“Dancing is surely the most basic and relevant of all forms of expression. Nothing else can so effectively give outward form to an inner experience.” - Lyall Watson
Over 13% of the population regularly attends dance performances and Strictly Come Dancing regularly gets over 10 million viewers. Dancing is a regular activity for around 10% of the UK and over 4.8 million people participate in community dance classes each year.
Additionally, dancing comes with plenty of benefits for children who choose to learn to dance.
So what’s a typical children’s dance lesson like? What will they learn?
The First Lesson: Getting to Know the Teacher
It’s not always easy choosing which extracurricular activity your child should do. The children will need to get used to the teacher and the other students and the first hour can be quite a shock for some kids. This is why most dance teachers will start gently at the start of the year. There’s no reason to rush things, especially in an introductory class.
The first class of the year is rarely representative of the other classes they’ll do. However, dance teachers will try to establish a regular structure in their classes so that students know what to expect and help them decide whether or not to continue with the classes. The first class is usually just a trial. It’d be a shame to give students the wrong idea.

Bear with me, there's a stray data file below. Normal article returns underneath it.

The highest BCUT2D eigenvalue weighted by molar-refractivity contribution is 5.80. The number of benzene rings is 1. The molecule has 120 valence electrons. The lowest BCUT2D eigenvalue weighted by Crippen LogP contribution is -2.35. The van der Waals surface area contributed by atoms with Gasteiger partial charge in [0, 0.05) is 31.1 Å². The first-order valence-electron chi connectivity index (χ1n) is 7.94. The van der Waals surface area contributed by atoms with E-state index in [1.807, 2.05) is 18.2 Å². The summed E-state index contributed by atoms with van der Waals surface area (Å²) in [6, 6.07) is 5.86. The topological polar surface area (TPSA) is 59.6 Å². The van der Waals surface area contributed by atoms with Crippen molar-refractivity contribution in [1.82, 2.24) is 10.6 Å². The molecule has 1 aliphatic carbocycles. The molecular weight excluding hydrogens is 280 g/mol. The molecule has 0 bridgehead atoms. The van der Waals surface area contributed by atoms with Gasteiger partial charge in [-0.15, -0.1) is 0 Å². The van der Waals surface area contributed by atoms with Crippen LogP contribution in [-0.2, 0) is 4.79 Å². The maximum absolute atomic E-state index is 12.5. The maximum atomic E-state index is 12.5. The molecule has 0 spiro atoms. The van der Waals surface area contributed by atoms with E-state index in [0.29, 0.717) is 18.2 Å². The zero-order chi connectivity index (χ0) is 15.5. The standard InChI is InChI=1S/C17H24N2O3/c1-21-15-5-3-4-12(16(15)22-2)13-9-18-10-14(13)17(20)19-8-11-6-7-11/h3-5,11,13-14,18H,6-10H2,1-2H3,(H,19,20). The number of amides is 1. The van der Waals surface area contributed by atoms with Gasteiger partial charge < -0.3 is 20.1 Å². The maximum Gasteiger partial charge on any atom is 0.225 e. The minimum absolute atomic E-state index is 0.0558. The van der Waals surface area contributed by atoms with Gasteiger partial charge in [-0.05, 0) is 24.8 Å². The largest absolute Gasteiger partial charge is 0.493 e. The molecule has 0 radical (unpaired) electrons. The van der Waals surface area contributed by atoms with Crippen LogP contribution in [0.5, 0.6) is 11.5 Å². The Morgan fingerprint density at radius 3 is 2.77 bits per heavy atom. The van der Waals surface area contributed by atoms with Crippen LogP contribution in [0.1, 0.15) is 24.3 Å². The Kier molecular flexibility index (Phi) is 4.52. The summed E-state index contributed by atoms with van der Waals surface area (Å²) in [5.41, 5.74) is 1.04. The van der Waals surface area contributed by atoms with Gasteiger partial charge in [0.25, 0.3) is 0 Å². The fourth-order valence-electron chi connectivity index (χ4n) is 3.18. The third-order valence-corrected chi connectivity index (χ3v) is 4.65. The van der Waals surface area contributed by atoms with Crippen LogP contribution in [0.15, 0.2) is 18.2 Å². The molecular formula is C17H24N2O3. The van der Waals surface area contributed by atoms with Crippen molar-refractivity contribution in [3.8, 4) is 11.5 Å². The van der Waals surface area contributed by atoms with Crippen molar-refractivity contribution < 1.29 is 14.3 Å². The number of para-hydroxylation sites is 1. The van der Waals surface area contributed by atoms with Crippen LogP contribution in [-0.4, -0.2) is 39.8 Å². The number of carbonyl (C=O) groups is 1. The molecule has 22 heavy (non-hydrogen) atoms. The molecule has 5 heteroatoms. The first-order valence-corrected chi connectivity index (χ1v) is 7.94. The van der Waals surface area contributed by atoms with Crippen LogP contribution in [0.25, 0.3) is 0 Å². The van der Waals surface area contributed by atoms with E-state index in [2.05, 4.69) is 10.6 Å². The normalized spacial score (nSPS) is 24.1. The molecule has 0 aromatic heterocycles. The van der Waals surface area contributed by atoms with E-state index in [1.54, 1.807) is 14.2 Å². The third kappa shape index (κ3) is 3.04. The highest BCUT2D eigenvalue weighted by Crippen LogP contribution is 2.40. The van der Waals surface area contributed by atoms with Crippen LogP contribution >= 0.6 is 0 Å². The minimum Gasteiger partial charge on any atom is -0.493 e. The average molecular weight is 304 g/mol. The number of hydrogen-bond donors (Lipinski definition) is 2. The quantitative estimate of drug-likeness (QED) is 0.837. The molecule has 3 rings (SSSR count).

They’ll usually start by presenting themselves and asking the students what their names are. They’ll probably also play a game to break the ice, help the children to get to know one another, and introduce them to dance. A game is a good way to help students to learn a few steps while they’re at it.
The teacher will outline the objectives of the dance class and the end-of-year show, if necessary. The objective of the first class is to help the children feel comfortable enough to express themselves through dance and ask questions if they want.
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Warming Up: The First Part of a Dance Class
Once everyone’s been introduced, which will only happen in the first-ever lesson, most teachers will start by warming up.
Just like in an adult’s dance class, children also need to warm up for around ten minutes. This can help the muscles to stretch and prepare the body for exercise. It can also help avoid injury. Warming up is also a good opportunity to clear their minds and prepare them for dancing.
Most children attend dance classes after school and they’re stressed and ready to unwind. Warming up can help them to focus, listen to the teacher, and pay attention to their own body, much like meditation.
Warming up is usually done along to music in a dance class. The teachers will put some music to get the students moving. They’ll probably opt for something calmer for the end of the session.